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Everything posted by e_monster

  1. Your experience is different than mine. Maintaining 113 degree water for 20 minutes was more challenging for me than for you. I think I hear the sounds of goal posts moving. First you said that 0.5C was necessary and that 1 degree C was not sufficient. Now, you have moved the target and seem to be conceding that 1 degree C is sufficient. Fish mi cuit may actually require 1 degree C. But the other items you mention are all doable with 1 to 2 degrees C of accuracy (and some of them with even more variability). Rare steak and just done chicken and turkey are all things that I have done on my setup that only maintains a few degrees of accuracy. While 1 degree or better of accuracy might ,make a discernible difference, for none of the items above is 0.5C of accuracy (your original claim) necessarry for succulent results. It is not as if a rare roast done with 1 degree C (or even 2) of accuracy is going to be a failure. I would say that for most people chicken cooked 'just done' or beef cooked rare with 1 or 2 degrees C of accuracy is going to be an awesome experience. And, while you may find maintaining things within a few degrees with a stockpot and thermometer to not require vigilance, I don't think most people will have that experience. (In fact, I ended up with a really disappointing turkey breast that needed to cook for a few hours because the temperature ran about 5 degrees too hot for a while because I wasn't being vigilant.) If I had cooked in a system that had one or two degrees of accuracy, I wouldn't have had that problem. I have cooked a number of the items above in a system with no better than 3 or 4 degrees of accuracy and my wife raves about how great it tastes. With 1 (even 2) degrees of accuracy I am sure it will be even better. So, I am curious to hear if the Auberin device delivers that one or two degree of accuracy. I suspect that others are in the same boat. --E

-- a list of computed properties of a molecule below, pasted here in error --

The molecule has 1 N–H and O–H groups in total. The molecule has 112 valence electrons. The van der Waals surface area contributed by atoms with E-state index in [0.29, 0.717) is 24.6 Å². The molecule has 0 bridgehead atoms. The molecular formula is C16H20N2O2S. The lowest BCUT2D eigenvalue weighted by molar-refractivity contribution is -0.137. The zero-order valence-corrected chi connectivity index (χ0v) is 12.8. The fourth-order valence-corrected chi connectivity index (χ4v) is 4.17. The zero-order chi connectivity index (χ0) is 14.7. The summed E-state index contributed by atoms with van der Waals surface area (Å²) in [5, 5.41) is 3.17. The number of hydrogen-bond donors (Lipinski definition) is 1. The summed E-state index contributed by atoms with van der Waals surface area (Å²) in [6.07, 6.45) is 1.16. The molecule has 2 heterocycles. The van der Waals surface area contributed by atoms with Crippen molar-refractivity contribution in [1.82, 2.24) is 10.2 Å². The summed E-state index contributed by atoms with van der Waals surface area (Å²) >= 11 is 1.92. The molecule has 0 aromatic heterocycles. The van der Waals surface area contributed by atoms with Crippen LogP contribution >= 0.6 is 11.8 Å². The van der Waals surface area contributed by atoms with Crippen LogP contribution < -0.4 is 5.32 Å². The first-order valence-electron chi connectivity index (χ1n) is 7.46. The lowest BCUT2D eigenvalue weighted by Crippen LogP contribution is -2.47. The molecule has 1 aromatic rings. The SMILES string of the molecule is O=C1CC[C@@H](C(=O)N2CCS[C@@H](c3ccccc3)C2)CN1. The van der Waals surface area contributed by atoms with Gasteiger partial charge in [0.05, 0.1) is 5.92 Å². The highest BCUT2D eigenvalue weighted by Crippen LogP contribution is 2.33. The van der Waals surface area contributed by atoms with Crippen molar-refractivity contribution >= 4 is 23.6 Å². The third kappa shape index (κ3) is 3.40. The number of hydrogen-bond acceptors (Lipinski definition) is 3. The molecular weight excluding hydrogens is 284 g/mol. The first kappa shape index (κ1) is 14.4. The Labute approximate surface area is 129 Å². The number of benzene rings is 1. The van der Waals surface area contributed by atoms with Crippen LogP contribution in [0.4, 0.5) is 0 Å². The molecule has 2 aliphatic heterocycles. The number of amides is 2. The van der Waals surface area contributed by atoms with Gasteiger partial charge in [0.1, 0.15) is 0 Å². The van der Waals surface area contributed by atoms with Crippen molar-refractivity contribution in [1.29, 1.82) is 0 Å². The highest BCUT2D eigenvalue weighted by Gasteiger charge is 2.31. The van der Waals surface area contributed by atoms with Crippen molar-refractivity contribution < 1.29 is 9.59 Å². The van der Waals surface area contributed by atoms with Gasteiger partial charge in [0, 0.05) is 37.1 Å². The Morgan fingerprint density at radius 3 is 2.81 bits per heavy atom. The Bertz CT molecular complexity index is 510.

2. While half of what is cool TO YOU may require 0.5C, it is a HUGE leap to assume that everyone shares your interests and priorities. Please list the things that require 0.5C control as opposed to 1 or 2 degrees of accuracy. There isn't anything on my top 10 list that would require 0.5C accuracy. Yes, there may be some REALLY COOL things that require the accuracy that you are talking about. But it is a huge leap to think that everyone else has your priorities. I totally disagree that 0.5C accuracy is required for half of what is interesting about sous vide. There is a huge difference between 1 degree of accuracy that was being discussed and the 3 or 4 degrees that you have thrown into the mix -- as if I was arguing that 3 to 4 degrees of accuracy is sufficient. I never implied any such thing. My whole interest in the PID concept is that it has been a lot of work to maintain 3 to 4 degrees of accuracy by hand AND with some things that I cook, I feel that the results would be better with smaller temperature swings. I will repeat what I have said before in this thread. There are a number of advantages of a system like we are talking about vs a stockpot and thermometer. It requires constant vigilance to maintain things within a few degrees with a stockpot. Many of us don't want to have to sit by the stove monitoring things constantly. This is especially true if one is trying to do salmon (for instance) at 113. And is not practical for anything long (like short ribs and tough cuts of meat) that needs to be cooked for a long time. If you disagree fine. But rather than repeat yourself, give us examples of what things one would be missing out on if the system were accurate to a degree (or even two degrees). Best, E